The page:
As a result of the ruling, said Sotomayor, a product of affirmative action policies, minority enrollment will continue to decline at Michigan's public universities, just as it has in California and elsewhere. African-American enrollment dropped 33% at the University of Michigan-Ann Arbor between 2006 and 2012, even as overall enrollment grew by 10%.
"The numbers do not lie," Sotomayor said.
|Conservative satire to affirmative action.|
Justice Elena Kagan recused herself from the case, presumably because of a conflict of interest from her time as U.S. solicitor general.
The opinion elicited a general reaction from the White House as President Obama headed to Asia. "The president has said that while he opposes quotas and thinks an emphasis on universal and not race-specific programs is good policy, considering race, along with other factors, can be appropriate in certain circumstances," press secretary Jay Carney said on Air Force One.
The decision in Schuette v. Coalition to Defend Affirmative Action comes 10 years after two seminal Supreme Court rulings out of the University of Michigan. One struck down the undergraduate school's use of a point system that included race to guide admissions. The other upheld the law school's consideration of race among many other factors.
Immediately after the law school ruling, opponents of racial preferences set to work on a state constitutional amendment that said Michigan "shall not discriminate against, or grant preferential treatment to, any individual or group on the basis of race, sex, color, ethnicity, or national origin." Voters approved it by a 58%-42% margin in November 2006.
A federal district court upheld the initiative, but a sharply divided appeals court ruled that it violated minorities' equal protection rights under the Constitution.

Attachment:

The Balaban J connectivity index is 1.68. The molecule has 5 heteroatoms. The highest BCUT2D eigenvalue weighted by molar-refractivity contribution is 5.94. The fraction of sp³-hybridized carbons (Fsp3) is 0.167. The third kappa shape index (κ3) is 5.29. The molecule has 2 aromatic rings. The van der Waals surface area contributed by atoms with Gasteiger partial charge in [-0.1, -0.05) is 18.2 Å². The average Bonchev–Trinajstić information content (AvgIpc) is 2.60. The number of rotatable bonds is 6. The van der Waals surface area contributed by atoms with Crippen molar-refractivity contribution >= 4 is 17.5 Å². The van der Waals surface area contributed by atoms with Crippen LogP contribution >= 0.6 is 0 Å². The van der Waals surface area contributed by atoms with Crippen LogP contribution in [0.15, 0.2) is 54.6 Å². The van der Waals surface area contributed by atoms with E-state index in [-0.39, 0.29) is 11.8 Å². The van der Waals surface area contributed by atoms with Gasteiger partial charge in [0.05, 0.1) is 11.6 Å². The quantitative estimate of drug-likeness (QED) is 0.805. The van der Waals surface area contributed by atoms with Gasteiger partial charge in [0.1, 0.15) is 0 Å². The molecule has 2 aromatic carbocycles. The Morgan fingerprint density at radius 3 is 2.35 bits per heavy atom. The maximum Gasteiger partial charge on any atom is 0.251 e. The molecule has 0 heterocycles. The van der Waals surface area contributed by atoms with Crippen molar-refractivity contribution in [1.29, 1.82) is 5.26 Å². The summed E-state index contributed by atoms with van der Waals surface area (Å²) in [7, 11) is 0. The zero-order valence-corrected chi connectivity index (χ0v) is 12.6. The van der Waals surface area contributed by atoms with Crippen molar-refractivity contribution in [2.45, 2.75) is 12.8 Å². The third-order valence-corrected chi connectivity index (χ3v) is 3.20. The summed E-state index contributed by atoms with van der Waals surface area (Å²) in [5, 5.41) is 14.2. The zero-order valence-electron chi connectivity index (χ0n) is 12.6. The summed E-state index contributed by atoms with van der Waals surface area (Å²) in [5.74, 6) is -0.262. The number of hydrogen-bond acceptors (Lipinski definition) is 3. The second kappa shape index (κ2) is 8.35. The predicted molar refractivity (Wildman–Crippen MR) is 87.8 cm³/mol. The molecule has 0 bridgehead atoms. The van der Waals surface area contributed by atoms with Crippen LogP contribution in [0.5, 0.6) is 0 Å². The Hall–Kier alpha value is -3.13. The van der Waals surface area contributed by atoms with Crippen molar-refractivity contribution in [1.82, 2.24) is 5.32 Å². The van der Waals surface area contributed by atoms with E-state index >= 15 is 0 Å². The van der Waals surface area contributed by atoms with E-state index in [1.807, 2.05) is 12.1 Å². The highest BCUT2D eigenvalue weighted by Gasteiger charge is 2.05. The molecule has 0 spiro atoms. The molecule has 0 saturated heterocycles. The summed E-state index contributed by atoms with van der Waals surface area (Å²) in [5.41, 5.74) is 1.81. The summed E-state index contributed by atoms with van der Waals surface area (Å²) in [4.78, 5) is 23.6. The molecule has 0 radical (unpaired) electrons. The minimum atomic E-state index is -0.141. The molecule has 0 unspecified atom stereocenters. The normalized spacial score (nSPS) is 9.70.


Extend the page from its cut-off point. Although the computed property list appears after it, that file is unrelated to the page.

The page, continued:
The writing appeared to be on the wall at the Supreme Court, based on the influence of Roberts, an opponent of racial preferences who famously wrote in another case several years ago that "the way to stop discrimination on the basis of race is to stop discriminating on the basis of race."
But in this case, Kennedy was the man to watch. He wrote the court's 1996 Romer v. Evans opinion striking down a Colorado referendum that banned local governments from enacting gay rights laws. Yet he had been less enthusiastic about the use of racial preferences in several recent cases.
Opponents of the Michigan law called it a form of "political restructuring" that stops minorities from seeking admission to a university the same way an athlete or legacy applicant can. Instead, they said in an argument that Sotomayor and Ginsburg endorsed, minorities had to change the state Constitution.
In striking down the ban, the 6th Circuit cited the Supreme Court's 1969 and 1982 rulings in cases from Akron and Seattle. In those cases, the high court struck down voter-approved initiatives that had blocked the cities' pro-minority housing and school busing policies.
|Satire in real sense.|
The debate has practical as well as legal implications. In Michigan and California particularly, the bans have reduced black and Hispanic enrollments at elite universities and at law, medical and professional schools. The percentages of African Americans among entering freshmen at the University of California-Berkeley, UCLA and the University of Michigan were the lowest among the nation's top universities in 2011.
During oral arguments in October, Michigan Solicitor General John Bursch disputed the validity of those statistics. He said changes in 2010 that allowed students to check more than one racial box skewed the figures.
While Michigan's argument focused on equal rights for white and minority students, some conservative scholars go further. They say doing away with affirmative action gives minority students a better chance of succeeding at less competitive schools.